Indigenous communities have developed complex property rights with regard to their biological resources and the hereto-related knowledge. The sustainability of their customary practices crucially depends on the legal recognition of customary property rights which in turn is shaped by international law. This paper compares indigenous property rights policies in Brazil and India in the context of internationally binding agreements. Brazilian indigenous groups have successfully used the political opportunity structures to achieve the legal recognition of their customary property rules. Despite its widely recognized legitimacy, however, the Brazilian approach is substantially destabilized by international law. In India, by contrast, the semi-authoritarian character of the decision-making process tends to delegitimize the property claims of indigenous (adivasi) groups. At the same time, the ongoing dispossession of indigenous groups is indirectly supported by the implementation of international agreements. The paper concludes that indigenous groups may achieve the legal recognition of their customary property rules on a domestic level, if they are able to access the political decision-making structures. However, the effectiveness of nationally recognized customary property regulations is seriously harmed by international law, if they deviate from globally dominant approaches.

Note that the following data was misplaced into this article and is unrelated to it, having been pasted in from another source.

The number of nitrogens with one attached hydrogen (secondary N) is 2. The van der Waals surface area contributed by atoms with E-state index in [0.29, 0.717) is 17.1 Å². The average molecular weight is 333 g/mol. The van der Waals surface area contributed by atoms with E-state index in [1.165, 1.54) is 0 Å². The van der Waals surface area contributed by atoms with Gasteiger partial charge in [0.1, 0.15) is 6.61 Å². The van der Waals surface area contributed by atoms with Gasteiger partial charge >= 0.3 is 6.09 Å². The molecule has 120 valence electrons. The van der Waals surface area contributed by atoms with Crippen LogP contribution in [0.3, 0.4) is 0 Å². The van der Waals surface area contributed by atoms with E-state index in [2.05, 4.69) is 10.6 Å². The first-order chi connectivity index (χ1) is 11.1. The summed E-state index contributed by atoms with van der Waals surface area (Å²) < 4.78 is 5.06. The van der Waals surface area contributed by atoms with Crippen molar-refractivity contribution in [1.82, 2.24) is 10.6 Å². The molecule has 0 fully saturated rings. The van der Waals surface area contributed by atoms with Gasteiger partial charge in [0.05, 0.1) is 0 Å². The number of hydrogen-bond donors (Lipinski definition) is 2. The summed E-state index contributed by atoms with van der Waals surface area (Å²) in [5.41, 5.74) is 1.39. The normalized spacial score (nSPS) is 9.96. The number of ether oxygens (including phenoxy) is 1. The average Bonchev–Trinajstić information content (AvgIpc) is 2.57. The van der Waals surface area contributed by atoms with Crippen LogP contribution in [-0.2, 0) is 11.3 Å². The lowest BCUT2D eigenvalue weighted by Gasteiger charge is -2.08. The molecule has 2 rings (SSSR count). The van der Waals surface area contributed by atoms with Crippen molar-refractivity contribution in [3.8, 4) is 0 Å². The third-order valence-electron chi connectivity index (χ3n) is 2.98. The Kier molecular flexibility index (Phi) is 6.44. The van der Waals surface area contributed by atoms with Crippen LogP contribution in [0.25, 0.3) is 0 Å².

Thomas R. Eimer is Assistant Professor of International Relations at the Radboud University (Netherlands). His research interests focus on property rights regulations in the context of multi-level decision making processes.